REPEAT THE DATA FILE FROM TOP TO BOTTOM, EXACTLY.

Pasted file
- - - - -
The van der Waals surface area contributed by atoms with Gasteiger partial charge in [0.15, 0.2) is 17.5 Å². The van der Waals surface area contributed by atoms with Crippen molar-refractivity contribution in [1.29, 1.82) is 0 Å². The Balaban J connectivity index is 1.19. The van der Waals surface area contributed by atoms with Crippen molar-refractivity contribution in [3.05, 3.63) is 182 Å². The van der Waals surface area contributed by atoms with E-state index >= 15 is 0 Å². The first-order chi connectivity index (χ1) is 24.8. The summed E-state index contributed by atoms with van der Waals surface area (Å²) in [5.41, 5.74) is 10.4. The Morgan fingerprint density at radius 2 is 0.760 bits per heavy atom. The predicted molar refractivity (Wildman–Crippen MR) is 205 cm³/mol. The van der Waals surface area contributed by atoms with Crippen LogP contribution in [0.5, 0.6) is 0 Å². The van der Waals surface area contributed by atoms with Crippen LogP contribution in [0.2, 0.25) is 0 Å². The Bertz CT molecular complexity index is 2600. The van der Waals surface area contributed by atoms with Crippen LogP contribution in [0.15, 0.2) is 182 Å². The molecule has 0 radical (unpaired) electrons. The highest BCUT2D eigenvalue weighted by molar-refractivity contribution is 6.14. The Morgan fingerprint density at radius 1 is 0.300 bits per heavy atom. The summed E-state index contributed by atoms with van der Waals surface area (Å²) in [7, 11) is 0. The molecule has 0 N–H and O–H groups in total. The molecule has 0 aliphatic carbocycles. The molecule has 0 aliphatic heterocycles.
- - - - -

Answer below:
The van der Waals surface area contributed by atoms with Gasteiger partial charge in [0.15, 0.2) is 17.5 Å². The van der Waals surface area contributed by atoms with Crippen molar-refractivity contribution in [1.29, 1.82) is 0 Å². The Balaban J connectivity index is 1.19. The van der Waals surface area contributed by atoms with Crippen molar-refractivity contribution in [3.05, 3.63) is 182 Å². The van der Waals surface area contributed by atoms with E-state index >= 15 is 0 Å². The first-order chi connectivity index (χ1) is 24.8. The summed E-state index contributed by atoms with van der Waals surface area (Å²) in [5.41, 5.74) is 10.4. The Morgan fingerprint density at radius 2 is 0.760 bits per heavy atom. The predicted molar refractivity (Wildman–Crippen MR) is 205 cm³/mol. The van der Waals surface area contributed by atoms with Crippen LogP contribution in [0.5, 0.6) is 0 Å². The van der Waals surface area contributed by atoms with Crippen LogP contribution in [0.2, 0.25) is 0 Å². The Bertz CT molecular complexity index is 2600. The van der Waals surface area contributed by atoms with Crippen LogP contribution in [0.15, 0.2) is 182 Å². The molecule has 0 radical (unpaired) electrons. The highest BCUT2D eigenvalue weighted by molar-refractivity contribution is 6.14. The Morgan fingerprint density at radius 1 is 0.300 bits per heavy atom. The summed E-state index contributed by atoms with van der Waals surface area (Å²) in [7, 11) is 0. The molecule has 0 N–H and O–H groups in total. The molecule has 0 aliphatic carbocycles. The molecule has 0 aliphatic heterocycles.